Jump to content
Chapala.com Webboard

Recommended Posts

36 minutes ago, gringal said:

If "all over the place" is pointing out how we arrived at the place we are now, then so be it.  I am simply unable to agree with what I consider simplistic approaches to a global problem;  the actual solution to which you pointed out would require a more drastic change in peoples' everyday lives than I'm sure they are willing to make.

In short, I'm pessimistic about any solution being found in our lifetimes.  Is that clear enough?🙃

Yes - it is all baby steps. I try, for example I buy old fashioned shaving soap and a "badger" brush rather than cans of foam. The vehicle I brought to Mexico was important to me because it was old school diesel and can burn used cooking oil as fuel. Although I haven't made the conversion yet. A gallon of used cooking oil sells for .50 cents a gallon to California commuters. Conversion to LED is well underway. Our new exterior security lights, called "pineapple" bulbs put out a lot of light but only use the power of a 5 watt bulb. Now we are also moving because we are getting killed with electricity rates as high as 2,500 pesos per month. The wiring is shot in this beautiful old train wreck of a house and no one is interested in paying to fix it. The gauge of wires is too small, and they run through concrete, not conduit, so they corrode and short causing electrical use to skyrocket. Our new place the wiring was redone two years ago.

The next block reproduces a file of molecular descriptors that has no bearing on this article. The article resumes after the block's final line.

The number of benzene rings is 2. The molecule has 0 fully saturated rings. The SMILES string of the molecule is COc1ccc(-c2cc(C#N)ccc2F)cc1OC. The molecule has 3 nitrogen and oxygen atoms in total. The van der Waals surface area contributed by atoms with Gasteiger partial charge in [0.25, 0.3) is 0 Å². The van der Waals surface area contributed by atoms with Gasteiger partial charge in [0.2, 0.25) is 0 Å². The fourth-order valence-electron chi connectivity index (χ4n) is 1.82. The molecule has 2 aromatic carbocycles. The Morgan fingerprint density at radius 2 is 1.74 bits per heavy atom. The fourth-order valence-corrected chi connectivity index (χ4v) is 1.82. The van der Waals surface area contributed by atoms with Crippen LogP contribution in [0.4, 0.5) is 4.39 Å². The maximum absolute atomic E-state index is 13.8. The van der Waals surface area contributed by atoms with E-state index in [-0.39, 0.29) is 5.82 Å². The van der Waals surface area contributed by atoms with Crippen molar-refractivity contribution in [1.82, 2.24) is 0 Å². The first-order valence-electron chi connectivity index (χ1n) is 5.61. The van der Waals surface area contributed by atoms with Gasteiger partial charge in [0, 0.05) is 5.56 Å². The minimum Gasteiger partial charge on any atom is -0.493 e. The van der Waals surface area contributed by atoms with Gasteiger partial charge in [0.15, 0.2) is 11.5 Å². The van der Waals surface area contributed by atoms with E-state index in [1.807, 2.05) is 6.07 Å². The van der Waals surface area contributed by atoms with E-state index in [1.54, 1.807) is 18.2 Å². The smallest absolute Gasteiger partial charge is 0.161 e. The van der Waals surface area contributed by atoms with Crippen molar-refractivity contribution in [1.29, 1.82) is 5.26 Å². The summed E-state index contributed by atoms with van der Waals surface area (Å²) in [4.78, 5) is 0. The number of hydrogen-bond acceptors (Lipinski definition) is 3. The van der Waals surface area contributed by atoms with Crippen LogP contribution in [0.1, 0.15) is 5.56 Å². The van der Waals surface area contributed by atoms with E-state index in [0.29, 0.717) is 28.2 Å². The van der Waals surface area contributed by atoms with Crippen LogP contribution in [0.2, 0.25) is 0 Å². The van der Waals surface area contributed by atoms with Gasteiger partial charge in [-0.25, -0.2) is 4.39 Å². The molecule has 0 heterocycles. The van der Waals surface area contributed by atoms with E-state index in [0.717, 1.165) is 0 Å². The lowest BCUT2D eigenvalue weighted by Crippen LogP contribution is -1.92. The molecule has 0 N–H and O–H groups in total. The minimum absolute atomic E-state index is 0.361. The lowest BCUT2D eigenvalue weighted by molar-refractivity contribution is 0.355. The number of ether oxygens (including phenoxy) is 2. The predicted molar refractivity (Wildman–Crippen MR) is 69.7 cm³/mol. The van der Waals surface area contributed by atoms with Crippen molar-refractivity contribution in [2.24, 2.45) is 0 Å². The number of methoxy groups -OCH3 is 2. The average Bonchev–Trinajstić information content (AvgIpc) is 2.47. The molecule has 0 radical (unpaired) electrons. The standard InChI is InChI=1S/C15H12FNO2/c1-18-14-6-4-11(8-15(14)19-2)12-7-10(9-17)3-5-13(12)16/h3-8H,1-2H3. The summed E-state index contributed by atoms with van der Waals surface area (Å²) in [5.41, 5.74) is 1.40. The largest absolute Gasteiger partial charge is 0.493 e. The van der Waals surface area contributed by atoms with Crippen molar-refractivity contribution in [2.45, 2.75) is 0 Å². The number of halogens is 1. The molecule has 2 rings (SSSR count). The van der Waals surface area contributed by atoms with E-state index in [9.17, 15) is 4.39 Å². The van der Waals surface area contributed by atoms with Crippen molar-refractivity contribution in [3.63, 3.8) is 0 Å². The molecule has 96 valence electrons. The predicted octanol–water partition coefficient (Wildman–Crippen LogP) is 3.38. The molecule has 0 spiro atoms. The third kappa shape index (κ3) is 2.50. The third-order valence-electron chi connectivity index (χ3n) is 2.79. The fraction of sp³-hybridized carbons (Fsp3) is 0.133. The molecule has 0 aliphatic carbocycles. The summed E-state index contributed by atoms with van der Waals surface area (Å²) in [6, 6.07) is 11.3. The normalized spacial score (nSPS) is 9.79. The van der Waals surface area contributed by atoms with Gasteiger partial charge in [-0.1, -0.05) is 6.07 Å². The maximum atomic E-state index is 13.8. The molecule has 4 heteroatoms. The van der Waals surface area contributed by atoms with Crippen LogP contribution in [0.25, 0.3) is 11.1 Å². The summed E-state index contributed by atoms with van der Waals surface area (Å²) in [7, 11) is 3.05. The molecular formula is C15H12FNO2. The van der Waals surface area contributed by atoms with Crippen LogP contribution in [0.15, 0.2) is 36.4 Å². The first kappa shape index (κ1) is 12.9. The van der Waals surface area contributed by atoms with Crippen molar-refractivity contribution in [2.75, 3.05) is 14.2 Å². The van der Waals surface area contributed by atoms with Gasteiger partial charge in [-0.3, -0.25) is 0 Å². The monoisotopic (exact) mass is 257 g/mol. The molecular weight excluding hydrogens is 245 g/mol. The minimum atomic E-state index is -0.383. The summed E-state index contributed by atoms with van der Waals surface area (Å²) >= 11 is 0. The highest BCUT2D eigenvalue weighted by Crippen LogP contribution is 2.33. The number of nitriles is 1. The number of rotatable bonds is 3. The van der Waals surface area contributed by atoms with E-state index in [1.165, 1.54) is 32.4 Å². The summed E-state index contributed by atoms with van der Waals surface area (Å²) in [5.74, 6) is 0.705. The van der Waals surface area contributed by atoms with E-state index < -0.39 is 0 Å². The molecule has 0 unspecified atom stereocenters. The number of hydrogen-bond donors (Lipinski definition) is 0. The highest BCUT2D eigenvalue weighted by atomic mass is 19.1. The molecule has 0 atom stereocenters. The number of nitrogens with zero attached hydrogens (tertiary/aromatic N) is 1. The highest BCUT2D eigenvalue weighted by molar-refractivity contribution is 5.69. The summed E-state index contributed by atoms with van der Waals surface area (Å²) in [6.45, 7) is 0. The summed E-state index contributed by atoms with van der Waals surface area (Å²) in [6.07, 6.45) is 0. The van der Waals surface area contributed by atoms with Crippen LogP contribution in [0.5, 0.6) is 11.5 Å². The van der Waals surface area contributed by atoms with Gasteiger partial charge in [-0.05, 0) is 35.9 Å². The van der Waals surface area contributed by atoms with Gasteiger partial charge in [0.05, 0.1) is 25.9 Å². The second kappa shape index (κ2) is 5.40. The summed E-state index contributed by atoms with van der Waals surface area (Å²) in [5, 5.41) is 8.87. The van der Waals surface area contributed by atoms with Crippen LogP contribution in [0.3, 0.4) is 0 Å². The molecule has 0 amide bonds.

Link to post
Share on other sites
  • Replies 167
  • Created
  • Last Reply

Top Posters In This Topic

Top Posters In This Topic

Popular Posts

We don't recognize science and all it's "claims" here. I recall that Maincoons has posted here some links to sites proving that all of science is a lie, except when it isn't. Seemingly, none of us hav

You sure have a hard-on for non-sequitur and tu quoque fallacies, don't you? Whether I drive a car, or burn old car tires for heat, or over fish the ditch in my backyard, as is my wont, in no way dist

So many philosophers, so few scientists.

Posted Images

28 minutes ago, jonnyintrouble said:

I enjoyed the goingson on this subject.  I learned a couple of folks, of whom I never expected, can write well.

I have great respect for scientists.  Ya have to figure they are people who have devoted their lives to empirics.  They'd never get published if there were loose ends in their theses.  And then too when a certain subject is far outside your understanding maybe you should put your faith in what thousands of those so dedicated have surmised.